Video is a visual medium. Yes?
Well, obviously. But in my experience many senior executives have a serious problem understanding that.
And I say that after spending around thirty years of my life as a visual scriptwriter…
‘The CEO just wants to add his input…’
Yes. Heard that one a lot. Filled me with dread every time. Allow me to explain.
When I’m writing a visual script, I lay it out in three columns. The first describes, in words at this stage, the kind of imagery I’m expecting to see in the finished product. Obviously I work with the director, or at very least run the ideas past them, before the client sees the script.
And I’ll tailor the images I describe to the client’s budget. (Meaning I won’t put in a helicopter shoot if we’re operating on a shoestring. Though a drone shot or two might just be possible…)
I’ll also add in any caption copy that needs to appear on screen.
Column two is for voice-over. That’s where I put whatever the voice artist needs to say. And – obviously, you might think – he doesn’t need to say anything that’s clear from the pictures, or from the captions.
And column three is for sound. Sometimes we need specific music or effects to achieve a particular ‘moment’ in the video.
But – inevitably – the CEO only reads column two…
‘But you haven’t said…!’
When the comments come back I’ll often find that the length of the voiceover has… doubled.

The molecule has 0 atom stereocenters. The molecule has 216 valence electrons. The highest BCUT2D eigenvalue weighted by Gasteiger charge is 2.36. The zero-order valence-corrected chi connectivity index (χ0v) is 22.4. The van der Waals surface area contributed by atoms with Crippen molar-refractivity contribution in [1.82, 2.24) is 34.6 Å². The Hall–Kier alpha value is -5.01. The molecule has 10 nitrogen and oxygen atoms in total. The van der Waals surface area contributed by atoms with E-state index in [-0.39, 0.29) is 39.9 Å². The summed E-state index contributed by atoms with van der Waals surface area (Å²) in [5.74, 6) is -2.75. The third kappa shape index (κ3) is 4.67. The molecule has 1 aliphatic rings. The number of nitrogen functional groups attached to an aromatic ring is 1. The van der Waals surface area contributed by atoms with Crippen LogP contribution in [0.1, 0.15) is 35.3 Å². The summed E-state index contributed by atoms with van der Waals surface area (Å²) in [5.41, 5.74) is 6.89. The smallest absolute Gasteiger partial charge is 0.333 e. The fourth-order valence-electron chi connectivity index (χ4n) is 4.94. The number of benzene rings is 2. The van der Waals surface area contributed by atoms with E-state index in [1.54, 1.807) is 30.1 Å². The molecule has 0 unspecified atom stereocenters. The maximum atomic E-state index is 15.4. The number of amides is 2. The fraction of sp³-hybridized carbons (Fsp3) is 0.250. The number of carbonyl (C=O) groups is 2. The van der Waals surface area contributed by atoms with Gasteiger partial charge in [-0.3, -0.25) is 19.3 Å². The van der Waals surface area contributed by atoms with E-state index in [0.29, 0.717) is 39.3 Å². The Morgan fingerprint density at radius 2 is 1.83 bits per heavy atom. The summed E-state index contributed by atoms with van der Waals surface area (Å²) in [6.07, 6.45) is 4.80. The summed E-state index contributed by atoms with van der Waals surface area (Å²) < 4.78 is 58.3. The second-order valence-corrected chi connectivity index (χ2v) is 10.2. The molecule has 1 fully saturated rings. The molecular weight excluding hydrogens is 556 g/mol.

That’s bad for three reasons.
The first is cost. Effectively, twice the words means we need twice the pictures to go with them. So we’ve just doubled the cost of the video, too.
The second is impact. The longer the video – these days – the less likely it is that anyone will watch it to the end. So you’ve not only doubled the cost, you’ve more than halved the impact.
And the third? It simply isn’t necessary. Yes, I’m sure the CEO would like to spend 15 minutes talking about the company, but:
a) The pictures will do it better.
b) he’s the wrong person to talk about it (more about that later) and
c) potential customers don’t want to hear it. They’d much prefer to hear from existing customers who like the company.
Sorry – the CEO is the ‘wrong person’…?
Because they’re way too close to the subject. It’s like asking someone to describe a building when they have their nose pressed up against the front wall. (Now there’s an image I like…)
The whole point of hiring a professional scriptwriter – and video crew – to work on your project is to get a professional, outside view of what you are doing. To help define both your target audience and the message that you need to put across to them.
And then to do that effectively, on time, and within budget. As they will have done many times before.
That’s not to say they won’t listen. Of course they will. They can’t do anything at all until they have listened.
But you, as a client, need to listen, too.
After all, not much point in paying for a pedigree dog. And then doing the barking yourself.